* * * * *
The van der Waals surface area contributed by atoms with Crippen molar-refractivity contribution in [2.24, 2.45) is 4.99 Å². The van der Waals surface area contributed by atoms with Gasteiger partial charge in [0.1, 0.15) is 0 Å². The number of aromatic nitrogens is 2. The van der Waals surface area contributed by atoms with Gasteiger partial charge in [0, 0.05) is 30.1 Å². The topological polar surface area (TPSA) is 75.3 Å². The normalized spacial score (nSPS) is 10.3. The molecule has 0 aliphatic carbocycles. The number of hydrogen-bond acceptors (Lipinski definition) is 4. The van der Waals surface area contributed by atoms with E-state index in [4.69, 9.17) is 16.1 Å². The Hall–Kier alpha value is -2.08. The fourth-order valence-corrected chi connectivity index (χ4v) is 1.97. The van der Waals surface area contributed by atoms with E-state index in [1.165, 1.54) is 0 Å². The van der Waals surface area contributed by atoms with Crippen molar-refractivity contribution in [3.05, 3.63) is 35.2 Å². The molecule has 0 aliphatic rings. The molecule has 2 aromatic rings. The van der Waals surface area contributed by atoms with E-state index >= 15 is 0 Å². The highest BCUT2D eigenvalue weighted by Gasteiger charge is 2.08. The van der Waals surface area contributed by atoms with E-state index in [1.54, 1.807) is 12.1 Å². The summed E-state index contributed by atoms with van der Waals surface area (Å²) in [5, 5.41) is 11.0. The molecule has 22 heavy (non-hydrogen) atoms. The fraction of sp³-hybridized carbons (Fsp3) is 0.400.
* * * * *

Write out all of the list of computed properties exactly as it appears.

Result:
The van der Waals surface area contributed by atoms with Crippen molar-refractivity contribution in [2.24, 2.45) is 4.99 Å². The van der Waals surface area contributed by atoms with Gasteiger partial charge in [0.1, 0.15) is 0 Å². The number of aromatic nitrogens is 2. The van der Waals surface area contributed by atoms with Gasteiger partial charge in [0, 0.05) is 30.1 Å². The topological polar surface area (TPSA) is 75.3 Å². The normalized spacial score (nSPS) is 10.3. The molecule has 0 aliphatic carbocycles. The number of hydrogen-bond acceptors (Lipinski definition) is 4. The van der Waals surface area contributed by atoms with E-state index in [4.69, 9.17) is 16.1 Å². The Hall–Kier alpha value is -2.08. The fourth-order valence-corrected chi connectivity index (χ4v) is 1.97. The van der Waals surface area contributed by atoms with E-state index in [1.165, 1.54) is 0 Å². The van der Waals surface area contributed by atoms with Crippen molar-refractivity contribution in [3.05, 3.63) is 35.2 Å². The molecule has 0 aliphatic rings. The molecule has 2 aromatic rings. The van der Waals surface area contributed by atoms with E-state index >= 15 is 0 Å². The highest BCUT2D eigenvalue weighted by Gasteiger charge is 2.08. The van der Waals surface area contributed by atoms with E-state index in [1.54, 1.807) is 12.1 Å². The summed E-state index contributed by atoms with van der Waals surface area (Å²) in [5, 5.41) is 11.0. The molecule has 22 heavy (non-hydrogen) atoms. The fraction of sp³-hybridized carbons (Fsp3) is 0.400.